This site provides https support in order to support the Git smart HTTP push protocol.

This obviously requires this site to have an SSL server certificate. In order to avoid the hassle (and the cost) of getting an SSL server certificate that has been signed by a root certificate already included (and trusted) by your browser, this site uses its own root certificate.

Git version 1.8.5 and later can quickly and easily be configured (see the “Quick Setup” section below) to use this root certificate ONLY for connections to https://repo.or.cz. This configuration is the equivalent of answering “yes” to the ssh “Are you sure you want to continue connecting?” prompt when you first connect to a new ssh server.

The root certificate for this site (https://repo.or.cz) is available from:

md5: b35b3d0336fdc42df1fe57580a53c061
sha1: b5d81fbe0c16fa5f7d1c94a881d8b391b5938faf
blob: 1fa24472709b357f7c434c1f48c6fd6e238ce8fb

See also the full instructions on configuring your Git client for https push.

For information on how to push to the mob branch using https see here.

Quick Setup

These instructions require Git version 1.8.5 or later.

The following shell commands (which can be copied and pasted into a terminal window) will download the root certificate to ~/certs/rorcz_root_cert.pem using curl and then configure Git to use it ONLY for connections to https://repo.or.cz.

mkdir -p ~/certs
cd ~/certs
curl -kO https://repo.or.cz/rorcz_root_cert.pem
git config --global http.https://repo.or.cz.sslCAInfo \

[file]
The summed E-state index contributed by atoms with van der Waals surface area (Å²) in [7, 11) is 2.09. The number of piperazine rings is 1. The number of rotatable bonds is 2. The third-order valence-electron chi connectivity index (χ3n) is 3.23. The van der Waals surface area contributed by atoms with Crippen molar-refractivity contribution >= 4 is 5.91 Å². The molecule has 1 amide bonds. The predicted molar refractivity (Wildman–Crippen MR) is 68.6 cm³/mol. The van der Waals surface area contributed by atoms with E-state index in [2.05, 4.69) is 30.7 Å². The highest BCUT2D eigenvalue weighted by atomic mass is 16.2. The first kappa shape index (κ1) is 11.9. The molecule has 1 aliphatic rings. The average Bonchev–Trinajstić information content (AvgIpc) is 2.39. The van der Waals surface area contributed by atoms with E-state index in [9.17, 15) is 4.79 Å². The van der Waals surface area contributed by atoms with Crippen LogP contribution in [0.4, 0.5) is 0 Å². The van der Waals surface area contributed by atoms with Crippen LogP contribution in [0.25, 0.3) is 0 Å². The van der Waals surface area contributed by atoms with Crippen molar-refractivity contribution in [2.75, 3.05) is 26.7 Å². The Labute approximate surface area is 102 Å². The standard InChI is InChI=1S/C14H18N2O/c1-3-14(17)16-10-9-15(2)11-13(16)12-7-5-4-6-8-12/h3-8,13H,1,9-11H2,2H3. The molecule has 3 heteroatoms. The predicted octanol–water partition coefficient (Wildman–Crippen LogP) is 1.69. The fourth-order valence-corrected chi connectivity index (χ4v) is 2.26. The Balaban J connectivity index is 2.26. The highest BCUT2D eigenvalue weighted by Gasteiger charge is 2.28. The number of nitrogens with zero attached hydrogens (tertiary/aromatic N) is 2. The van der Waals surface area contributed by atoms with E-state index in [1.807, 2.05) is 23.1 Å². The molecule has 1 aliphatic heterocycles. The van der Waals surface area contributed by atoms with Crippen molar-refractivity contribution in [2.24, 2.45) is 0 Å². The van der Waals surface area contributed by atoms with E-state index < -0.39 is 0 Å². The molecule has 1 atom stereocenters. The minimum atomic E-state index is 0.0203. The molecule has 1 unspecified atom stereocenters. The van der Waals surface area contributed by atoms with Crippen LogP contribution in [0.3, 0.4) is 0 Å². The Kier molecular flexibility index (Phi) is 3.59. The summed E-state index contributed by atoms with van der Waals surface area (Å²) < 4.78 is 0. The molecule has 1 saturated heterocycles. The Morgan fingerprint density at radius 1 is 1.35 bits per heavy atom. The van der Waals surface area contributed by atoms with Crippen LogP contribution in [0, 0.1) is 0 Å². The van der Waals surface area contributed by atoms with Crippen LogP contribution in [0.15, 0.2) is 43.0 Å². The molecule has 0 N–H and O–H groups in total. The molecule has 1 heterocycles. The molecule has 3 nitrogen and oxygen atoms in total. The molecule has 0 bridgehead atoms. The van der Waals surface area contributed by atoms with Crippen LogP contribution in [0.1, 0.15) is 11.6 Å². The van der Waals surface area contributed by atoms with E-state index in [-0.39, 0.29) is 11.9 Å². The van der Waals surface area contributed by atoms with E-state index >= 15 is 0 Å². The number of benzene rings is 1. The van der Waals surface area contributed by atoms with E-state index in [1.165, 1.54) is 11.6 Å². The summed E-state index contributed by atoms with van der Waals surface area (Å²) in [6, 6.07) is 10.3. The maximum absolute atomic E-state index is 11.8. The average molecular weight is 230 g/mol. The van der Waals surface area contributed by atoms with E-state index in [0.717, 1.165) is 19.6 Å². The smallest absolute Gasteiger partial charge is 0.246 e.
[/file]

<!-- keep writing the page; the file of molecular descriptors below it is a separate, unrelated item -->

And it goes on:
git hash-object --no-filters ~/certs/rorcz_root_cert.pem

Verify that the hash value output by git hash-object matches the “blob:” hash value shown at the top of this page.


A side effect of using an unrecognized root certificate is that Git may complain with an error such as:

error: server certificate verification failed

To see this error in action, simply execute this git command:

git ls-remote https://repo.or.cz/girocco.git

Instead of downloading the server’s root certificate, server certificate verification may be disabled with one of these techniques:

  1. Set the GIT_SSL_NO_VERIFY environment variable like so:
    GIT_SSL_NO_VERIFY=1 git ls-remote https://repo.or.cz/girocco.git
  2. Temporarily set the git configuration variable http.sslVerify like so:
    git -c http.sslVerify=false \
    ls-remote https://repo.or.cz/girocco.git

    Note that the -c option requires Git version 1.7.2 or later.

Or, after downloading the root certificate for this site, the error may be avoided through various methods by specifying the root certificate.
For each of these methods, the root certificate will be assumed to be downloaded and saved to the file $HOME/certs/rorcz_root_cert.pem.

Using Git version 1.8.5 or later (recommended):

  1. Configure the global http.sslCAInfo variable but only for this site like so:
    git config --global http.https://repo.or.cz.sslCAInfo \

    Note that this technique requires Git version 1.8.5 or later on the client but has the advantage of only needing to be done once.

Using any version of Git:

  1. Set the GIT_SSL_CAINFO environment variable before running git like so:
    GIT_SSL_CAINFO=$HOME/certs/rorcz_root_cert.pem \
    git ls-remote https://repo.or.cz/girocco.git
  2. Temporarily set the git configuration variable http.sslCAInfo like so:
    git -c http.sslCAInfo=$HOME/certs/rorcz_root_cert.pem \
    ls-remote https://repo.or.cz/girocco.git
  3. Configure the git http.sslCAInfo variable like so:
    git config http.sslCAInfo $HOME/certs/rorcz_root_cert.pem

    Note that this technique works best after the repository has already been cloned or initialized.

For further details see the git help config output.

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